Newly planted trees should be watered regularly to establish well. The frequency of irrigation and quantity of water mainly depends on the season of the year, soil type, and size/age of the tree.
Frequency to water
Discontinue watering in the Winter while the tree is dormant.
Begin to water weekly as the tree breaks bud and leafs out in the Spring.
Increase the frequency of water to twice per week in the Spring.
Water 2-3 times per week during the hot Summer months.
Reduce irrigation frequency to 1-2 times per week in the Fall.
Stop watering your tree in the Winter while it is dormant.
You may need to water sandy soils more frequently but less quantity because of sand’s lower water holding capacity.
Water Duration – Quantity of water
Drip System – 30- 60 minutes
Sprinkler – 15 – 25 minutes
PVC Bubbler – 5 – 7 minutes
Hose – Flood the trees watering well until the soil surrounding the tree’s roots reaches field capacity.
Fertilizer and Plant Nutrition
Fruit trees and edible plants need nutrients to grow. This is called fertilizer and it comes in different forms. Use organic manure, bone meal, blood meal, and humus based fertilizers. Apply fertilizers like manure along with a bone meal, humus based phosphorus fertilizer (1-2-2) NPK ratio in the late Winter, right before spring growth. Reapply with organic high nitrogen (2-1-1) or fertilizers with a 1-1-1 NPK as directed by the label during the Spring and Summer growing season. Do not fertilize in the Fall, new growth at this time will be thin, lanky, and weak.
Winter Pruning and Summer Thinning
Prune fruit trees in the Winter to maintain size and shape to prepare for Spring growth. Thin the tree in the Summer, and remove excess fruits. Remove any dry twigs and branches. Cut off any new growth below the graft or very low in the tree, this will direct the plant’s energy to its main branches. Thin your trees during the Spring and Summer seasons to ensure the plant’s energy is directed as desired. If the plant provides an overly large quantity of fruits for that branch, reduce the quantity of fruit so that what remains grows larger. This will also prevent broken limbs. Harvest ripe fruit to prevent undesired pests.
Harvesting and Pest Management
The basics of integrated pest management is cleanliness and the use of a combination of methods. This means we use an organic pesticide when the pest population reaches a threshold that requires action. Horticultural oils such as Neem oil is an organic pesticide that controls tiny, soft bodied insects. Use organic Bordeaux and Liqui-cop to manage fungus causing diseases such as powdery mildew, rust, and leaf-curls.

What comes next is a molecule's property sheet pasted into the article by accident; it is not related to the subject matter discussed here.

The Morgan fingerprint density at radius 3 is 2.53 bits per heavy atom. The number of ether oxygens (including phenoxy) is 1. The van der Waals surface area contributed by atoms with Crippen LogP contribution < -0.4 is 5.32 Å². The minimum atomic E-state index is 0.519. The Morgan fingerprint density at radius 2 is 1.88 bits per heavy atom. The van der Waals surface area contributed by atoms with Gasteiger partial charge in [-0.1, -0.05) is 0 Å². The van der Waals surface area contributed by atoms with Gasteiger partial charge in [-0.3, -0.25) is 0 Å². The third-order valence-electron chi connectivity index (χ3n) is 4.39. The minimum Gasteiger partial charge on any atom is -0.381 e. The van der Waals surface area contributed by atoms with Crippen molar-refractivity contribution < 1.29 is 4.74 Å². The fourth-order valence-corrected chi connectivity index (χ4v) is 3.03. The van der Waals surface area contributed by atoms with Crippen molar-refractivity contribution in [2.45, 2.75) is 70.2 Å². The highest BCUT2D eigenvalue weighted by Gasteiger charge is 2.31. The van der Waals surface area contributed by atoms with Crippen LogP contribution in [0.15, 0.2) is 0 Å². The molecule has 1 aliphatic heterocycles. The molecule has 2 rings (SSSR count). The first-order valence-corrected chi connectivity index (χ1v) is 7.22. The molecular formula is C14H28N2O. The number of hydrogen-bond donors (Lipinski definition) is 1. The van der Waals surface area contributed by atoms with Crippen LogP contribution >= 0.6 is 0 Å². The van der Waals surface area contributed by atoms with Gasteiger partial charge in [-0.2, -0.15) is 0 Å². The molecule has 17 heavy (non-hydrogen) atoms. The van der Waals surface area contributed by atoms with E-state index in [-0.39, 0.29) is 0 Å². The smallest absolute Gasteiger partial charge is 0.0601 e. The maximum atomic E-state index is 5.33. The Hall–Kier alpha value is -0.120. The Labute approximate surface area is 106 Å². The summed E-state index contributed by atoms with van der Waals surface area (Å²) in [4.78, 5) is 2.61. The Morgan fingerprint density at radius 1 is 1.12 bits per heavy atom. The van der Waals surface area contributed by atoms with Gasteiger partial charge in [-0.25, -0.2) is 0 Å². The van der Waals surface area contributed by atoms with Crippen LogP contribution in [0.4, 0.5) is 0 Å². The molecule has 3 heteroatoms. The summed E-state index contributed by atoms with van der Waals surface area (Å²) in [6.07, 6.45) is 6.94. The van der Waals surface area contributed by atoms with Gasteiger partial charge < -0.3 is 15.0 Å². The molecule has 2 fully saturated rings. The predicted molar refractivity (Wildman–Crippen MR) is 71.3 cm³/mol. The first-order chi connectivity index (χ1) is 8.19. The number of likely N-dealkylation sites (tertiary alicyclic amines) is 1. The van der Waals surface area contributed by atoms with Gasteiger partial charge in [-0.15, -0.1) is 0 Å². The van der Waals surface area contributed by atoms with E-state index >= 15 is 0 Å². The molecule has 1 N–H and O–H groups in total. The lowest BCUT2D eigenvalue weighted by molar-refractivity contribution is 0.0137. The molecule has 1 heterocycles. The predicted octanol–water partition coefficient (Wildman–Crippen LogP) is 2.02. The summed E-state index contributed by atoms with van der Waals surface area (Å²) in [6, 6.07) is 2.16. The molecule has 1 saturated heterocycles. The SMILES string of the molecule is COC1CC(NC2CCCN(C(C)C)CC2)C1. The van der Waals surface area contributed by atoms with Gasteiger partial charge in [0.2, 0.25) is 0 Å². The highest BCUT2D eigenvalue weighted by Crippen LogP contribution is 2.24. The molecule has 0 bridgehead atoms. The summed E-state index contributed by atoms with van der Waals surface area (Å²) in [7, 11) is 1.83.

Keep a clean environment, free of weeds and dropped fruit that host insects or attract animals. Harvest when fruit reaches size and store indoors. Use repellants and bird netting to protect your harvest from other animals.
Limited Guarantee and Returns
The two factors that determine if a deciduous fruit trees will grow well and produce fruit in a certain area are the Chill Hour Requirement and the Cold Hardiness. “Chill hours” are the amount of cold a deciduous fruit tree need to produce fruit. This is measured in the number of hours below 45 degrees Fahrenheit a plant must experience during its winter dormancy. Paradise Nursery only grows Low Chill fruit trees that meet the chill requirements of all areas of the United States.
The second factor is Cold Hardiness. Cold Hardiness refers to the minimum temperature a plant can tolerate. The USDA’s Cold Hardiness Zones indicate the average minimum winter temperatures of areas. Based on the shipping zipcode, our website will only allow you to add plants to your cart that grow within your USDA Hardiness Zone, and tolerate your climate.
Pollination & Propagation
(Grafting/Cutting) Most of Paradise Nursery’s edible plants are self-fruitful. Self-pollinating trees do not require an additional tree to produce fruit. For your convenience, we have indicated which trees require a pollinator, and their associated pollinators. Only the sweet cherries, avocados, and some plums require a pollinator. All of our other propagated edible plants do not require a pollinator. All of our edible plants are either grown from cuttings, budded, or grafted. This way, we can ensure that our plants are high quality and fruit immediately. Plants will generally begin fruiting within a year of planting.